Two Essential Steps to Make an Impact with Your MBA

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Throughout its history, the social impact sector has played host to relatively few MBAs. This is not because the degree is somehow an anathema to the sector. In fact, we are now seeing demand for the MBA skill set in the sector due in part to the rise of social enterprises and an intensifying focus on quantitative methods for measuring impact.

So how can you, a recent graduate or MBA track professional translate your skills into a tangible social impact?

Two Essential Tips

Here are two essential tips I have learned from my experience working with some of the top MBAs in the world as the founder of the social impact immersion program Quarterback.

Note: For the purposes of this article, I will be talking about direct employment in the social impact sector (nonprofits and social enterprise), which is only one of many pathways to making an impact with your MBA. For additional tips and a deeper discussion on the topic, you can check out my prior Evisors webinar, ‘Translating Your MBA into Social Impact’ (originally aired March 18 @ 2 pm ET. Recording available).

Tip #1: Recognize You’re a Non-Traditional Hire

Social impact organizations do not have a lengthy history of employing MBAs. This puts MBAs squarely into the ‘non-traditional hire’ camp for the vast majority of organizations. Being a non-traditional hire isn’t the scarlet letter it sounds like. Instead, it just requires you to take on a few additional responsibilities as an applicant.

…you need to educate a potential employer on the value of your degree.

What responsibilities? Your principal one is education. As a non-traditional hire, you need to educate a potential employer on the value of your degree. This sounds like added work but it actually provides you an opportunity to describe YOUR perception of your degree’s value and a key advantage; to tailor your response to their needs and drive the conversation to your unique skills.

In traditional career paths for MBAs, both sides walk into the conversation with preconceptions of the value and content of an MBA—the relative unfamiliarity should be seen as a blank canvas. For starters, I would highlight abilities like creative problem solving, analytical rigor, and professionalism. These are traits Quarterback highlights as we educate our nonprofit partners on the MBA skill set, for example.

…highlight abilities like creative problem solving, analytical rigor, and professionalism.

What if they have a negative view of MBAs? This is possible (though rare). In my experience, your options are two-fold: 1) don’t get defensive and lead with examples of how you’re a doer and convince them that way, or 2) move on. Bottom line, if you can’t get them on board with the value of your education, (and by extension, the value you can provide them), then keep looking. You don’t want to be trying to make an impact at a place that doesn’t value you and your skills.

Conclusion: Be an ambassador for the MBA skill set and educate the impact sector on the value you can provide with that skill set. 

Tip #2: Work with Organizations You Admire

The social impact sector is extremely diverse. Organizations range widely in mission, model, and purpose. I’ve seen this diversity flummox a fair amount of MBAs; it can make targeting and vetting opportunities difficult. In order to navigate the market I recommend a quick and effective framework to do this; work with organizations you admire.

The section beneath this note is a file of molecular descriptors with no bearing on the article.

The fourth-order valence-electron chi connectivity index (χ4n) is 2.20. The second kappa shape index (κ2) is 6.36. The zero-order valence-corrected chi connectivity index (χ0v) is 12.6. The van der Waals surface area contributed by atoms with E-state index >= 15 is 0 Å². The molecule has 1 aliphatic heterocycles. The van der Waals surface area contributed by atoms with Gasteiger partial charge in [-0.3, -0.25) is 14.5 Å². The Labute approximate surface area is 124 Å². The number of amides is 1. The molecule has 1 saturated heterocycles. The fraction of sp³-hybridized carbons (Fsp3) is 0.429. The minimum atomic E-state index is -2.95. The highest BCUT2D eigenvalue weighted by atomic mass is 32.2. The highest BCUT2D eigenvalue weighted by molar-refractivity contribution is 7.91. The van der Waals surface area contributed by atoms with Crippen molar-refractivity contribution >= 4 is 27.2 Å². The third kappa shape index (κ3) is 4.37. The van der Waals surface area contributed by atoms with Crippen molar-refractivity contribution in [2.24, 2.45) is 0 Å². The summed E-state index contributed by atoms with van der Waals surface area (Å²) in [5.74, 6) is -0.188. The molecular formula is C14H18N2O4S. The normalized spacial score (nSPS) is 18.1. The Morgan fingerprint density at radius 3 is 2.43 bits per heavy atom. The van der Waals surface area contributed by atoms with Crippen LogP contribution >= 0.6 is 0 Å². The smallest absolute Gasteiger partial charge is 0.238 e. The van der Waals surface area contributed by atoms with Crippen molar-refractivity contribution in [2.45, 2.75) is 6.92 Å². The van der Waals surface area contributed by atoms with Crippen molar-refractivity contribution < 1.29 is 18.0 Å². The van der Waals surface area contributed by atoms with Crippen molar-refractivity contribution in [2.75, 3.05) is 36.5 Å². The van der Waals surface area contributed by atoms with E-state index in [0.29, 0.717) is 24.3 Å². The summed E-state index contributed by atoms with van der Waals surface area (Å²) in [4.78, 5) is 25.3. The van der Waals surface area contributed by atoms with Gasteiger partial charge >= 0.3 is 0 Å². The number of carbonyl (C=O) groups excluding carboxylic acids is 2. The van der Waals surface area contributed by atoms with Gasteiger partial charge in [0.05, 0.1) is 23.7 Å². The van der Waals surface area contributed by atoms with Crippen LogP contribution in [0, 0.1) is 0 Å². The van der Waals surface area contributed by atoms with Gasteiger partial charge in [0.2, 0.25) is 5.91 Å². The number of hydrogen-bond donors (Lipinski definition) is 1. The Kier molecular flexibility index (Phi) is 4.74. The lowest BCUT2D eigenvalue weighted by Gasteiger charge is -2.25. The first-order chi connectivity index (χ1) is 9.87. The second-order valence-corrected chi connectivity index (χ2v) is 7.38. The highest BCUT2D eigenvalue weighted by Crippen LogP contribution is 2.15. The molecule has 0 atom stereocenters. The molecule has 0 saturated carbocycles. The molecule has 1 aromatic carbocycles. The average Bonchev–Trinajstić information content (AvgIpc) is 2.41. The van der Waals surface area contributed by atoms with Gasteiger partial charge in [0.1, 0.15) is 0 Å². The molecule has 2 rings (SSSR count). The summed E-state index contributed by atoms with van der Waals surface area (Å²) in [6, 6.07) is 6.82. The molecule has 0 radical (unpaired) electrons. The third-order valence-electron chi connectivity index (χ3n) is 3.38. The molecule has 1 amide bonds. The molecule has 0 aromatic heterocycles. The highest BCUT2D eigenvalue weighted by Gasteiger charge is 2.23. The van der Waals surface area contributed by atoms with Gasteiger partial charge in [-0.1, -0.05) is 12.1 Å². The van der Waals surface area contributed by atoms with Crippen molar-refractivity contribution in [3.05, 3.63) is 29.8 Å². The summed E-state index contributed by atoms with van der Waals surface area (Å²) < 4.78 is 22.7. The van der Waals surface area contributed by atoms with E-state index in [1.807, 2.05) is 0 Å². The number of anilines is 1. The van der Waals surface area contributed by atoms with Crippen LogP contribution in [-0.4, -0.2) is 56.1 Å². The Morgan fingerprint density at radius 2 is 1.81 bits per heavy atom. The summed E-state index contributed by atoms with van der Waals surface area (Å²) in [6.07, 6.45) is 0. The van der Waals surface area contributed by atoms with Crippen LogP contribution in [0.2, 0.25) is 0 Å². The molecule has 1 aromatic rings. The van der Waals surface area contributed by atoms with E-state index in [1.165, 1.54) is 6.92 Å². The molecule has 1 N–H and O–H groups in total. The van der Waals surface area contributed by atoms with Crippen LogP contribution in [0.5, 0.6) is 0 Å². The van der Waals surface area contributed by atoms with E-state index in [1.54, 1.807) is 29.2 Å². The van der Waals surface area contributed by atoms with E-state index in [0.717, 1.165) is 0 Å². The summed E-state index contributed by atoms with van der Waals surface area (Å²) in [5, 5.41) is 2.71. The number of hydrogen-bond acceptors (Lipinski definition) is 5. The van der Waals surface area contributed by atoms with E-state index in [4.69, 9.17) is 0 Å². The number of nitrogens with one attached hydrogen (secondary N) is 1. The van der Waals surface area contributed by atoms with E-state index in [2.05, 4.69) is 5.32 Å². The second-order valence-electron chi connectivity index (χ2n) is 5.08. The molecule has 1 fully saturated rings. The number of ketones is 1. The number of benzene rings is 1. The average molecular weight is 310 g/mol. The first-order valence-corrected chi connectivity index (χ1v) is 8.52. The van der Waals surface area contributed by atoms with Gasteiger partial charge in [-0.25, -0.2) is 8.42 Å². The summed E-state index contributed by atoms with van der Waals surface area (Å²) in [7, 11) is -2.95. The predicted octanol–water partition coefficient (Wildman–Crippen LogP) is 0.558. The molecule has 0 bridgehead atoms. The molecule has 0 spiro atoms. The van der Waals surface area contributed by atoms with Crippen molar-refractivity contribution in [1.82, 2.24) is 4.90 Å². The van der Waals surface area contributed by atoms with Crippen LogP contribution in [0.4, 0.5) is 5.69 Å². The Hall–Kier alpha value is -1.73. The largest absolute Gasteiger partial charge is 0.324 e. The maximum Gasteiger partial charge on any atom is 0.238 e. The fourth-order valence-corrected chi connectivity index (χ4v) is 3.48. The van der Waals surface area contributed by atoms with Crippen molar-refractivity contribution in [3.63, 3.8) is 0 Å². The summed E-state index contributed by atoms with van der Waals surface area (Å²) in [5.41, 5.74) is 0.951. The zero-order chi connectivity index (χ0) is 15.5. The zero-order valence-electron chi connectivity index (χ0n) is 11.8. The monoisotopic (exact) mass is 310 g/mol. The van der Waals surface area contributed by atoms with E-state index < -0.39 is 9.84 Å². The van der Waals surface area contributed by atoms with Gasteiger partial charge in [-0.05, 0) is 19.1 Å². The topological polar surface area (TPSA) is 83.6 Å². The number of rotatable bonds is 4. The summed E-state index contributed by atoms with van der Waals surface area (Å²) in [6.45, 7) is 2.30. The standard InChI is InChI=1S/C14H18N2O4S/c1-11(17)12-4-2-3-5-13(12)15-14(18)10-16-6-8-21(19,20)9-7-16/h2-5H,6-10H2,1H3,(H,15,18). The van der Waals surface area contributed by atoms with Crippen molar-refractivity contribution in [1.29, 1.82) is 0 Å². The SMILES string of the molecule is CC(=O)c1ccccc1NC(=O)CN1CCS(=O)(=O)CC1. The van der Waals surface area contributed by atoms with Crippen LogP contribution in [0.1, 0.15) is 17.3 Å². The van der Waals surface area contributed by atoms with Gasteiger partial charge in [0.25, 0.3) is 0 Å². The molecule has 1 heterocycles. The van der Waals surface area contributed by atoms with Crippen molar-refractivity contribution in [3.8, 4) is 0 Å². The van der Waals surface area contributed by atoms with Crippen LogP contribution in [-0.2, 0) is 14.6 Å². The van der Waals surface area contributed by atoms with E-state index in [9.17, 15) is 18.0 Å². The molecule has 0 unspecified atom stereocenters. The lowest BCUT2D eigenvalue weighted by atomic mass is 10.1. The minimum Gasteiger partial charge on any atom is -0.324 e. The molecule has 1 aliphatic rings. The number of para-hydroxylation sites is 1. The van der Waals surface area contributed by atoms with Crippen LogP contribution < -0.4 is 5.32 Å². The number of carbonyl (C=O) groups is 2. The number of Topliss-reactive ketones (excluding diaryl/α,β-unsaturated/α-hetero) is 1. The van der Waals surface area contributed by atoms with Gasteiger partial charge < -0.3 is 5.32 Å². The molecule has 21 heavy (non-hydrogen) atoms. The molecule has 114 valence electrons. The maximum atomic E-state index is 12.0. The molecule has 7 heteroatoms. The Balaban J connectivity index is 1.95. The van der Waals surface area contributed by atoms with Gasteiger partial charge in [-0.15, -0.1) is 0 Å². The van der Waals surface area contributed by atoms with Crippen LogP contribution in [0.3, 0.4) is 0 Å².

Mission and methods are often conflated, but they are actually very different.

Unsure of how you should evaluate your admiration of an organization (process-driven lot, MBAs)? The easiest framework is to think about them along these lines; mission and methods. The two are often conflated but are actually very different. Put simply, mission is the ‘why’ and methods are the ‘how.’

As an example, consider a Quarterback partner; the perennially award-winning Medic Mobile. Their mission? ‘To improve health in underserved communities.’ Their method? ‘Mobile technology.’ Once you’ve identified those two elements; let yourself respond. Are you interested in this mission? Do you agree with this approach? Do you admire this work?

Your ‘yes’ might come from a wide range of places…maybe you have specific expertise that makes an organization’s method relevant to you, or maybe you are passionate about their mission, but the result is the same: these are the organizations with which you should work to translate your MBA into impact.

Conclusion: There is no shortage of amazing work to be done in the social impact sector, but you will make your biggest impact when you’re working with an organization you admire for all the right reasons.

If you keep both of these tips in mind, you’ll be a step closer to translating your MBA into social impact…and a step ahead of your peers.

This post was originally posted on the Evisors blog and an archive is available here. For more information about pursuing impact with your MBA, including tips on where to find these opportunities, how to approach them, and alternative pathways to making an impact, you can view a recording of my free Evisors webinar, ‘Translating Your MBA into Social Impact’.

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One comment

  1. Kim Dougherty · · Reply

    I have walked the non-traditional employment role for since the early 2000’s. What I often say to nonprofit staff and boards is that using the “B” word (business) in nonprofits is not a bad thing. Utilizing the skills, disciplines and approaches of a business organization can ensure that the nonprofit has even more financial resources with which to address the mission!

    Good article – thank you for helping people to see how it is possible to put your MBA to work in the world of social good.

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